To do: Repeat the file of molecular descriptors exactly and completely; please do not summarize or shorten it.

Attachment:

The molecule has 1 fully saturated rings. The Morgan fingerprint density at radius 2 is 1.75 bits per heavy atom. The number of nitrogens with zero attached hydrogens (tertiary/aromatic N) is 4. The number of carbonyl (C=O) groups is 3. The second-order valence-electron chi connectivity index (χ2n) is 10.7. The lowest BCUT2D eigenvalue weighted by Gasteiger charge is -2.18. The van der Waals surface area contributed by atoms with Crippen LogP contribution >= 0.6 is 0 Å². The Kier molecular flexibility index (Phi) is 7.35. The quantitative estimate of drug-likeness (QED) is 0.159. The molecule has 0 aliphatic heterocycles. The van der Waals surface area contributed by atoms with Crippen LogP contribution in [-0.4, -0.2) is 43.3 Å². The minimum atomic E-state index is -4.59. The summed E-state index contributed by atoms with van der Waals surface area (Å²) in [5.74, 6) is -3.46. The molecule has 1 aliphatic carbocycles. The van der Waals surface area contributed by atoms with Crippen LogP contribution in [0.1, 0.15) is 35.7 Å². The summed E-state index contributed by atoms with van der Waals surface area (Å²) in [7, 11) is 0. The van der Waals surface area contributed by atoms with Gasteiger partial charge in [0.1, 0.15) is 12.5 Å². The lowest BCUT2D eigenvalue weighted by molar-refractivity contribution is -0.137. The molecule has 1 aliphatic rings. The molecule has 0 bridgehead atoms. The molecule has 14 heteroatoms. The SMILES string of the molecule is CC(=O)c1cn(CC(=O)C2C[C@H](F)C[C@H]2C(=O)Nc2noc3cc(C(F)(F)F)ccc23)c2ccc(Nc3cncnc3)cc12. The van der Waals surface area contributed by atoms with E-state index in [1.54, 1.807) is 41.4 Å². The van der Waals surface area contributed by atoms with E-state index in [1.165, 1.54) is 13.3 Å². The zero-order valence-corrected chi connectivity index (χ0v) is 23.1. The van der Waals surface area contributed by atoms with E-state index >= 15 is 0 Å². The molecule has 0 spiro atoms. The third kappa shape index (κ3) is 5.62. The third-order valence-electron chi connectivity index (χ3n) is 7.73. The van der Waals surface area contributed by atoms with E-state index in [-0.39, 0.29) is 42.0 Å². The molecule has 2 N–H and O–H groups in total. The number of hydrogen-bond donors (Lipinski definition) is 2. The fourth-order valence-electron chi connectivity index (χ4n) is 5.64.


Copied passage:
The molecule has 1 fully saturated rings. The Morgan fingerprint density at radius 2 is 1.75 bits per heavy atom. The number of nitrogens with zero attached hydrogens (tertiary/aromatic N) is 4. The number of carbonyl (C=O) groups is 3. The second-order valence-electron chi connectivity index (χ2n) is 10.7. The lowest BCUT2D eigenvalue weighted by Gasteiger charge is -2.18. The van der Waals surface area contributed by atoms with Crippen LogP contribution >= 0.6 is 0 Å². The Kier molecular flexibility index (Phi) is 7.35. The quantitative estimate of drug-likeness (QED) is 0.159. The molecule has 0 aliphatic heterocycles. The van der Waals surface area contributed by atoms with Crippen LogP contribution in [-0.4, -0.2) is 43.3 Å². The minimum atomic E-state index is -4.59. The summed E-state index contributed by atoms with van der Waals surface area (Å²) in [5.74, 6) is -3.46. The molecule has 1 aliphatic carbocycles. The van der Waals surface area contributed by atoms with Crippen LogP contribution in [0.1, 0.15) is 35.7 Å². The summed E-state index contributed by atoms with van der Waals surface area (Å²) in [7, 11) is 0. The van der Waals surface area contributed by atoms with Gasteiger partial charge in [0.1, 0.15) is 12.5 Å². The lowest BCUT2D eigenvalue weighted by molar-refractivity contribution is -0.137. The molecule has 1 aliphatic rings. The molecule has 0 bridgehead atoms. The molecule has 14 heteroatoms. The SMILES string of the molecule is CC(=O)c1cn(CC(=O)C2C[C@H](F)C[C@H]2C(=O)Nc2noc3cc(C(F)(F)F)ccc23)c2ccc(Nc3cncnc3)cc12. The van der Waals surface area contributed by atoms with E-state index in [1.54, 1.807) is 41.4 Å². The van der Waals surface area contributed by atoms with E-state index in [1.165, 1.54) is 13.3 Å². The zero-order valence-corrected chi connectivity index (χ0v) is 23.1. The van der Waals surface area contributed by atoms with E-state index >= 15 is 0 Å². The molecule has 0 spiro atoms. The third kappa shape index (κ3) is 5.62. The third-order valence-electron chi connectivity index (χ3n) is 7.73. The van der Waals surface area contributed by atoms with E-state index in [-0.39, 0.29) is 42.0 Å². The molecule has 2 N–H and O–H groups in total. The number of hydrogen-bond donors (Lipinski definition) is 2. The fourth-order valence-electron chi connectivity index (χ4n) is 5.64.